Find your beach

Sometimes at Middlebury when it is meant to be spring the weather throws us back to a winter wonderland or a monsoon of rain and mud. While I do enjoy the pristine clean white powdered covered trees and a romp in my Hunter boots, sometimes I yearn for the days of sun, warmth, and the potential for a full body sunburn.

Sometimes I sit back, close, my eyes, and find my beach (cue corona commercial). Now and again I drift so far as to hear seagulls squawking in the sky. But is this such a dream? I open my eyes and see that in fact, it is not. I can’t be alone in wondering why we have seagulls in Vermont, a land locked state far from salted waters. I set out to suffice this curiosity. Here is what I found:

Seagulls are a fallacy. “Seagull” is a layperson’s term that is not used in science. This name is used informally to refer to a common local species or all gulls in general, and has no fixed taxonomic meaning. Because of this, “seagulls,” which I will not correctly call “gulls” are not always found by the sea but can be found hundreds of miles from the nearest saltwater.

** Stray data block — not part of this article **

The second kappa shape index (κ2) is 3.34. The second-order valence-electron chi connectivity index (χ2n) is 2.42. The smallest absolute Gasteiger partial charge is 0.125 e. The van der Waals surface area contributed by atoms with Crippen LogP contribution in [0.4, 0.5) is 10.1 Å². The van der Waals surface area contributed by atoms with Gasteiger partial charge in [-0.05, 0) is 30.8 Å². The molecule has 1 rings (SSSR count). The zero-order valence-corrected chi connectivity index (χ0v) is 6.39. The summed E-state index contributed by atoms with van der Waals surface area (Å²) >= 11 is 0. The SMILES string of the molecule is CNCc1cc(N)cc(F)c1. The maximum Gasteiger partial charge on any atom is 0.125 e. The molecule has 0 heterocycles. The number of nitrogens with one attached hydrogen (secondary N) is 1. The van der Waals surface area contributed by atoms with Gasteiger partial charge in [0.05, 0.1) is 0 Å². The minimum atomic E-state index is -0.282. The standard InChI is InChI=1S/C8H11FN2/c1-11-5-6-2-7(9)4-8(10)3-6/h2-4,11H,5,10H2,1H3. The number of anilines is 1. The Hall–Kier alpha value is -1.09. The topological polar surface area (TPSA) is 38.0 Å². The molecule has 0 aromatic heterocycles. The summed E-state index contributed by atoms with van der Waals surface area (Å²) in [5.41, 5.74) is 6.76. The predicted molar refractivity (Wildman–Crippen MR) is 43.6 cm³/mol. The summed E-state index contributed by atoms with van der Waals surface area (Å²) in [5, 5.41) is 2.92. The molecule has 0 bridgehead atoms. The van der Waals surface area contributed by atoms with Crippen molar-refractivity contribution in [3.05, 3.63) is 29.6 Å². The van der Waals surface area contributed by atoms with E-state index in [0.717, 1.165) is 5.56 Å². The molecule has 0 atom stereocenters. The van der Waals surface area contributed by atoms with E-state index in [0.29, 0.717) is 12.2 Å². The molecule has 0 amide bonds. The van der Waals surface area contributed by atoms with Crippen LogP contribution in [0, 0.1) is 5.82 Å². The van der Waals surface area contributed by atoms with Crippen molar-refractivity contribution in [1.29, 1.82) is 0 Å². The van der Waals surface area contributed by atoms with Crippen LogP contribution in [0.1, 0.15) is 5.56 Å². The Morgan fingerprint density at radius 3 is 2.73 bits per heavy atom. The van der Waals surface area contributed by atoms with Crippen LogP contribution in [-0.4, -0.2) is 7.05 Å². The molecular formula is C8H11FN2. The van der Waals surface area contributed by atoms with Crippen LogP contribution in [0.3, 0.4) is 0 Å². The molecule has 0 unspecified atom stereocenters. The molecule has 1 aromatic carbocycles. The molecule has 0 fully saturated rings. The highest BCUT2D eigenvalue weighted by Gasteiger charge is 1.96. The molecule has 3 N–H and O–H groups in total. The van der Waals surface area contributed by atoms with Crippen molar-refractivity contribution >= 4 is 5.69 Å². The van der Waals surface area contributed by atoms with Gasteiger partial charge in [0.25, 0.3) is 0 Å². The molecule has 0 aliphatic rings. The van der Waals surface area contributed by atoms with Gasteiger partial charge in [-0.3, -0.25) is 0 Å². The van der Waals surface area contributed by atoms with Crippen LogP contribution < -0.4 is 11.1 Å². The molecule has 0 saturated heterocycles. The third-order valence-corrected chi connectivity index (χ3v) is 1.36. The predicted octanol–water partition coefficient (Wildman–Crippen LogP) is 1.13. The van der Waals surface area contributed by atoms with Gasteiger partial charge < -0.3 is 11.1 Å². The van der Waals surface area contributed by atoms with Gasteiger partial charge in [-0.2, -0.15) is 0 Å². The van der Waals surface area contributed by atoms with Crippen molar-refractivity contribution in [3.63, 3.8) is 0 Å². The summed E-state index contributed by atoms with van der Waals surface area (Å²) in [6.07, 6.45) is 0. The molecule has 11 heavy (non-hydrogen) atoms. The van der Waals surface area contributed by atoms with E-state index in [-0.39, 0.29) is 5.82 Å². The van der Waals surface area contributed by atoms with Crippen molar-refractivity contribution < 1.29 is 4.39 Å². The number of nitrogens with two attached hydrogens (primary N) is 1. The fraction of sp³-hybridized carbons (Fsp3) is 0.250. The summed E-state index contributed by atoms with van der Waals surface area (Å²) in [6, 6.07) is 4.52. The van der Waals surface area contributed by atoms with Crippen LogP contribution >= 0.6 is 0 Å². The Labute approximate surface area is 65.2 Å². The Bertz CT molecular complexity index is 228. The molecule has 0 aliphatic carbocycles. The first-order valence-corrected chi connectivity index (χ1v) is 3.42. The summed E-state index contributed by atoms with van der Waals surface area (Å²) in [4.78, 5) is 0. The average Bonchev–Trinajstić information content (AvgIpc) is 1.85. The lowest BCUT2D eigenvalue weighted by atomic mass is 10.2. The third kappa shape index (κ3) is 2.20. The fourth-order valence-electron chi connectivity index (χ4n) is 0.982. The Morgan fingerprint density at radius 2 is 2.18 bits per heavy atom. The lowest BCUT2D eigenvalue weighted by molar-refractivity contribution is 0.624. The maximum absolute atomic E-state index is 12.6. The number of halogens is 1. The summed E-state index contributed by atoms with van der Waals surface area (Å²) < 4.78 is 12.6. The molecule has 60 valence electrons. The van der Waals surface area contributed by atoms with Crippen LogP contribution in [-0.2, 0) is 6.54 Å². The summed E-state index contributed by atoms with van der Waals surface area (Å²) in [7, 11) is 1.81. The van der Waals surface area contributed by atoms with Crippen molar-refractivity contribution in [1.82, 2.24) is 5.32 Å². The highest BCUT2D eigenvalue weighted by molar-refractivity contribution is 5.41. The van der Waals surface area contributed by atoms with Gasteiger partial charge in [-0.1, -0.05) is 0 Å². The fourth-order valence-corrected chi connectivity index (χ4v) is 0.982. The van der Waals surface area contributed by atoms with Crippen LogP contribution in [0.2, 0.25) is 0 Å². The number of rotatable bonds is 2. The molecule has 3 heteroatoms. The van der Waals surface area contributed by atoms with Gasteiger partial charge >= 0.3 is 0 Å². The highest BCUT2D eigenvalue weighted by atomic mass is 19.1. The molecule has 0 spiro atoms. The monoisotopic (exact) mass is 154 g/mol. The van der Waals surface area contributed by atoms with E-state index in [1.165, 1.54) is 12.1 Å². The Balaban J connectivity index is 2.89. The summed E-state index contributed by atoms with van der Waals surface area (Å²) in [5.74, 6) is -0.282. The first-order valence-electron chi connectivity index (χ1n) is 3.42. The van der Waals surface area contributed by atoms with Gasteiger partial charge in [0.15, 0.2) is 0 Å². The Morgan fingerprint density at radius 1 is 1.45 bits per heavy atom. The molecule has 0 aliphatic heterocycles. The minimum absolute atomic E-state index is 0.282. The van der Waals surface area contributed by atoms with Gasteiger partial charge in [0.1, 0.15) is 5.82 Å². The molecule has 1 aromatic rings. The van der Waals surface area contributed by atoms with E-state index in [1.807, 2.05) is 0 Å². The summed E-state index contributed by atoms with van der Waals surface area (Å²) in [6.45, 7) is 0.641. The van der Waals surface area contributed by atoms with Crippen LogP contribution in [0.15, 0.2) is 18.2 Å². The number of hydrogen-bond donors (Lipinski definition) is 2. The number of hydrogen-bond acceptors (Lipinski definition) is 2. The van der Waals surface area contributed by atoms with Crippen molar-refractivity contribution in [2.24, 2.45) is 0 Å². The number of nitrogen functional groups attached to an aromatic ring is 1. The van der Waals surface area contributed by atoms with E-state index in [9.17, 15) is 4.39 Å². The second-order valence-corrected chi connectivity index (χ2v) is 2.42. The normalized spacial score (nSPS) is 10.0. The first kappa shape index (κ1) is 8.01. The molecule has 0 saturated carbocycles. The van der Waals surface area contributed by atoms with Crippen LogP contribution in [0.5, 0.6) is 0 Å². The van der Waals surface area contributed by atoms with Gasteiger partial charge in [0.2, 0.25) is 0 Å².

Gulls can be found near any large body of water, fresh or saltwater. So thanks to Lake Champlain, Lake Dunmore, and perhaps Battell Beach after last nights storm (pre-snow), Vermont and Addison County is the home to 26 species of gulls, terns, kittiwakes and skimmers.

So the next time you are outside enjoying whatever the weather may be and hear the squawk of a gull, do not be alarmed and confused, but instead smile, soak it in, and let it help you find your beach.

Not your average Friday

Friday, April 11th was probably the busiest Friday of my year.

At 8am, I was up having breakfast on Ross Terrace before heading to Bicentennial Hall to sign in for the Student Symposium. I was presenting my J-Term project on Mapping Trade areas of Grocery Stores and the day had finally arrived. I spent the morning walking between poster presentations and oral sessions and learnt about Alexander Hamilton, the psychology of comforting conversations, mergers in the Airline Industry, the evolution of EDM, and more! I went to lunch with other presenters and then returned to present my poster to professors, students, parents and other visitors to the symposium. The symposium finally came to a close with a large reception with delicious chocolate covered strawberries and a performance by the Middlebury Dance Company.